Being Sick In A Tiny House

Being SickSo I’ve been living in my tiny house full time now for a little while and I still have a lot to get done before its totally finished, but recently I experienced one of thing that I had some concerns over when it comes to tiny houses: Getting sick.  Obviously being sick is never fun, but I had a few extra concerns when it came to my tiny house.

The biggest one was getting up and down from the loft when I was sick.  When I’m sick, I try to drink a lot of fluids and having to climb up and down to pee several times didn’t thrill me.  I’m not a person that gets sick often, but this time whatever I caught, really threw me for a loop.  To complicate going up and down my ladder, I had a pretty high fever, was very achy, and at times my coordination was kinda thrown off because of those things.  There was one time I almost toppled off the ladder because I got pretty dizzy mid way down.  But I’ve survived!

Warning: composting toilet talk up next

The next thing I’ve been worried about was using a composting toilet during my sickness.  I’ve learned that if you eat pretty healthy and make sure you have some good fiber in the mix, it makes the composting toilet much easier.  When you’re sick, you often don’t eat as well and/or your body isn’t working like it normally does.  All in all, it was fine, I worked it up to be much worse in my mind.  I did realize during this time that while I didn’t have a stomach bug this time, in the future, I’m going to want to have an additional bucket in case “all systems are a go”.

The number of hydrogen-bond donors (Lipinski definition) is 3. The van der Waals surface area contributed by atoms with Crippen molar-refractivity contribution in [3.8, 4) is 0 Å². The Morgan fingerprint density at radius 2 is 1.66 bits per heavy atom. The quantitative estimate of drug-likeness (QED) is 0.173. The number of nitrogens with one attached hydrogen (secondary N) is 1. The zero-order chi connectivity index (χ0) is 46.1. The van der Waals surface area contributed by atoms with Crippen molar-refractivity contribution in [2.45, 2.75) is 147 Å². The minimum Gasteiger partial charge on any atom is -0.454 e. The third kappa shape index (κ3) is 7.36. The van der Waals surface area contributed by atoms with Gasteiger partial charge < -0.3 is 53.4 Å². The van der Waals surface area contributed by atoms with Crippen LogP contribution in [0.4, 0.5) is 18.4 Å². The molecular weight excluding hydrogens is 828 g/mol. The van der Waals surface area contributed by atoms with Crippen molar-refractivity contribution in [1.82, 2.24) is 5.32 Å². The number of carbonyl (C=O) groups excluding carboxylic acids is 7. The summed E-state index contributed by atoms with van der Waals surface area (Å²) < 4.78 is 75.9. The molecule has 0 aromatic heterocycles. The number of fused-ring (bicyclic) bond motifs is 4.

And Now...I'll Do What's Best For Me(1)

The final thing of note that I’d like to make on this topic is how the tiny house was a benefit in being sick.  Being that I now live in a tiny house and the tiny house enabled me to go out on my own to be self employed, I was able to take the time to just be sick.  Usually I’m a pretty busy guy, but I can schedule everything to my liking and that includes when I need time off.  So when I get sick, I don’t have to ask a boss for time off, I can just shoot off a few quick emails if need be saying I’m sick, then crawl into bed and sleep.  When I get sick, I just let my body do its thing and follow my body’s lead. Which means drinking a lot of fluid and sleeping a lot to give my body the energy it needs to fight the infection.

I brought a few bottles of water up with me to the loft and my laptop with a bunch of movies on it.  Most of the time I just was asleep, but when I was awake, I’d just open my laptop to watch a movie or listen to a “book on tape” on my phone.  In my old life, this would have been hard to do; I didn’t get any sick days, just my normal vacation.  Now I can disconnect and just heal.  It’s a great thing.



  1. Ryan, I just went through the same thing living in a camper van for the last 11 months now in northern Alberta. Thought and often wished I would die and you know I am an old fart. Biggest concern for me was kicking it and smelling up my mint vintage van. Well, I lived through it, take a pee bottle to the loft with you next time, I use a peanut butter jar with a big opening. I was terrified of running out of propane and freezing because the temperature hit – 30. Am sidelined for a couple of months now and took a room until I get a new furnace but love this project and can’t wait to get back at it. God bless you if you lived through that damn thing I had. Not as bad as my last marriage but close.